One of the first Switch games I bought, way back in the spring of 2017, was the Japanese version of Collection of Mana. It was a very simple package: emulated versions of the first three games in the Mana series, and little else. Two years later, the U.S. version is out, and not much has changed.
Collection of Mana is a $40 package containing the first three games in the Mana series: Final Fantasy Adventure for the Game Boy (from back when the series was more explicitly a Final Fantasy spinoff), the widely beloved Secret of Mana for Super NES, and Trials of Mana.
What’s Trials of Mana? It’s the new official U.S. name for Seiken Densetsu 3, the Super Nintendo sequel to Secret that came out in 1995 in Japan but was famously never released in the West until just this week. Square Enix is now releasing it twice: once as a full modern remake coming in 2020, and once in its original 16-bit form in this collection.
It’s really a crime that it took this long to get here officially, since Trials is a 16-bit masterpiece with beautiful graphics, an ass-kicking soundtrack from Secret’s composer Hiroki Kikuta, and...well, the combat’s a bit janky, but what Mana game’s isn’t?
Square Enix has now translated the whole game into English, which, as any fan translator that works with old games could tell you, is no small feat of reverse engineering. It’s even got a nice, very readable variable-width English font that lets them cram in all the game’s dialogue, which Super Nintendo translations rarely got back in the day.
Meanwhile, Secret of Mana is actually an excellent example of what happens when you don’t change the font size and kerning when you go from Japanese to English, and you can see the results of that in this collection too, since the translations of the first two games are untouched.
So let’s be clear: It is freaking awesome that Square Enix translated Seiken 3 for this collection. New translations of old games happen very rarely, and this is surely the most complex old-game translation project that’s ever been officially done at a game publisher. It probably helps that this was made by the emulation wizards at M2, which also did Konami’s recent Castlevania and Contra collections for Switch. A lot of effort has been put in to get this collection out of Japan and I’m excited to have it.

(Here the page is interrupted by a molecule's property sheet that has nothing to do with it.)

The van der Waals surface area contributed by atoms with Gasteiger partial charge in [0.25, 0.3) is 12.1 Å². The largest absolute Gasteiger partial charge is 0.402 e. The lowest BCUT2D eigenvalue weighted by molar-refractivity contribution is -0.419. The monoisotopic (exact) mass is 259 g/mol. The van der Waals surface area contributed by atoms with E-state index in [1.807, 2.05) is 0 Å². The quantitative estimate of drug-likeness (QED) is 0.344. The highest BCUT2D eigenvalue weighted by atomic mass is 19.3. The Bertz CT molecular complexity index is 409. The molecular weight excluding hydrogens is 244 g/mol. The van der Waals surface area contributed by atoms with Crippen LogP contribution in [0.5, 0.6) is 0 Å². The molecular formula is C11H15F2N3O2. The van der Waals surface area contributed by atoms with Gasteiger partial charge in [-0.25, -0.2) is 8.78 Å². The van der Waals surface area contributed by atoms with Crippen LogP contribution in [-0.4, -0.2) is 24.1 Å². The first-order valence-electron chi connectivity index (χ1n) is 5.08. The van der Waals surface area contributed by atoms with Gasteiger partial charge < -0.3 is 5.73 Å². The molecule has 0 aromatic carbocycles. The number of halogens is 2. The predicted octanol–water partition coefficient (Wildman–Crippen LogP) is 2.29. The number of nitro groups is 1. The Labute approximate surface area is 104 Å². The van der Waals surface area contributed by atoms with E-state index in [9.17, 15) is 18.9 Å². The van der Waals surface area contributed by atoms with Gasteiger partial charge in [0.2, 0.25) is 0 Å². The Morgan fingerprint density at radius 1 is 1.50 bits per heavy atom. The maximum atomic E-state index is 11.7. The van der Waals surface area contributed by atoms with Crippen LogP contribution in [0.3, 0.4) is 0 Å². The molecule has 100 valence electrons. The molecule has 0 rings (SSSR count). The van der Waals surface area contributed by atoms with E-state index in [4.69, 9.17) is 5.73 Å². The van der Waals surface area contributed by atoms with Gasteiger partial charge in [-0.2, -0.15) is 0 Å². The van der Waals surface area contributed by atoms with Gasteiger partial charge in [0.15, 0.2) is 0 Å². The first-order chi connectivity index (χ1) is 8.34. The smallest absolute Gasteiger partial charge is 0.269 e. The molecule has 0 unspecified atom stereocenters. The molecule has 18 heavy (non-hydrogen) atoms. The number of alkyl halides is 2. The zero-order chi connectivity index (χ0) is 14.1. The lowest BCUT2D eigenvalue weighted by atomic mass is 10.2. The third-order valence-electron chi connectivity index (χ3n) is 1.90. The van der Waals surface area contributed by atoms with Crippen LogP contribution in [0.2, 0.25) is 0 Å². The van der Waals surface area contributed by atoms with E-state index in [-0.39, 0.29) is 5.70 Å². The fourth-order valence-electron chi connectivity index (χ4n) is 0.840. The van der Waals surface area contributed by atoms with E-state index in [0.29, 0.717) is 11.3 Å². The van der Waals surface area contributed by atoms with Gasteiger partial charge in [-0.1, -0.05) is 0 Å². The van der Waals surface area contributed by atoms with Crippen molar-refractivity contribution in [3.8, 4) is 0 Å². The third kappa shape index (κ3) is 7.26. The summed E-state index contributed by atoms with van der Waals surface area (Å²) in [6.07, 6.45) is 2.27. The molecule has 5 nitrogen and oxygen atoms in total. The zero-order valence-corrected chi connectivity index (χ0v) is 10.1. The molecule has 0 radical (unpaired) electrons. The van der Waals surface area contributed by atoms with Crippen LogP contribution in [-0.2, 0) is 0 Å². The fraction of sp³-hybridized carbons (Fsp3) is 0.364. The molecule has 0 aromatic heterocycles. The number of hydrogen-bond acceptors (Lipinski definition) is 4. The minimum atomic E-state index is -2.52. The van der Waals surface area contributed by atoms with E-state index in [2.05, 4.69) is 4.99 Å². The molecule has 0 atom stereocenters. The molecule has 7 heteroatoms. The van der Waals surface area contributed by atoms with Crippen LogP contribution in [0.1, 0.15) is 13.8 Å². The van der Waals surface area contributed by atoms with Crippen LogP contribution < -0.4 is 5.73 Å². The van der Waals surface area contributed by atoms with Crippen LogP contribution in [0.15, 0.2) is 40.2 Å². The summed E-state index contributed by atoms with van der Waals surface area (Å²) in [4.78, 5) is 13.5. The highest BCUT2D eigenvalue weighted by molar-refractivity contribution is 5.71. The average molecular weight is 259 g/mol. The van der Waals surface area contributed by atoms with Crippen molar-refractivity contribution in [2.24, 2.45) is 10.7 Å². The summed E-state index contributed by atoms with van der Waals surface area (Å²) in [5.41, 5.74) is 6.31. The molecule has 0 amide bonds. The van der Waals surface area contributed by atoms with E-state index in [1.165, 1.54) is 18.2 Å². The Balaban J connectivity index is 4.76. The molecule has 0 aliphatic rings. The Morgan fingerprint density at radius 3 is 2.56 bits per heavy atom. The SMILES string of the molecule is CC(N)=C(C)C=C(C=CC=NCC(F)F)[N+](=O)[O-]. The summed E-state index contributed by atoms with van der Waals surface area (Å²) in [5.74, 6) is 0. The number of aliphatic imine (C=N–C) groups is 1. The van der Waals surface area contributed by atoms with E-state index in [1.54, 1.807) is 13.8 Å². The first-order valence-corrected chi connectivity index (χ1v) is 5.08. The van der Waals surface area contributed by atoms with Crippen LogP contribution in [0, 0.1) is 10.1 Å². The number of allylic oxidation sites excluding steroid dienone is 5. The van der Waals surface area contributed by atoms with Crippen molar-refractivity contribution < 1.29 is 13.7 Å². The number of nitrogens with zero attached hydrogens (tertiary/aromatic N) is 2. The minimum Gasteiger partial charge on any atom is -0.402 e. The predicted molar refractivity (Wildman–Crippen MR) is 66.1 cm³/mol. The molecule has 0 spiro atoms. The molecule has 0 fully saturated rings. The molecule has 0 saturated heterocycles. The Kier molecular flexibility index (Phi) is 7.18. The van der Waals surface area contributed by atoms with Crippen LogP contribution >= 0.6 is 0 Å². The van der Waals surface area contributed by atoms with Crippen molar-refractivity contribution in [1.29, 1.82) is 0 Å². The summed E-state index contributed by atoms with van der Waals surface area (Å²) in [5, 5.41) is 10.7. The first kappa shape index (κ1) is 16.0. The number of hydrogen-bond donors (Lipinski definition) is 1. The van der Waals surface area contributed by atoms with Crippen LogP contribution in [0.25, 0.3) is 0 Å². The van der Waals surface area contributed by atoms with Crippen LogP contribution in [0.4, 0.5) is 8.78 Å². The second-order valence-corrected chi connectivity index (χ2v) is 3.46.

That said, I’d be remiss if I didn’t note that Collection of Mana is just about as bare-bones as a retro collection can be. There’s a music player and a few different graphical options for the display, and that’s it. As I pointed out when the collection originally came out in Japan, it doesn’t even have manuals that tell you how to play the games. It does have a very basic graphic that shows the control-scheme layout, but it doesn’t explain how the games work. That’s a problem since these are pretty complicated RPGs that, like most other games from the era, don’t explain themselves. Trials of Mana, in particular, is a complex game that originally came with a 48-page manual packed densely with tiny text explaining all its facets.
In fact, when Collection of Mana came out in Japan in 2017, players immediately complained about its lack of manuals. Within days, Square Enix uploaded some to the web, and then issued a software update that added digital manuals to the game itself. These are missing from the U.S. version, and I think a lot of players are going to be racing to GameFAQs in the days to come.
Collection of Mana is a simple release, but that simplicity also has its upsides. Square Enix generally seems to be under the impression that if it rereleases its classic games, it has to put a gross graphical filter over them, change the font to Arial, and do other totally unnecessary things in the name of “progress” when all anybody wants is just the original games running in good emulation. This. This is what Final Fantasy, Chrono Trigger, and Square’s other classic games deserve, and nothing less.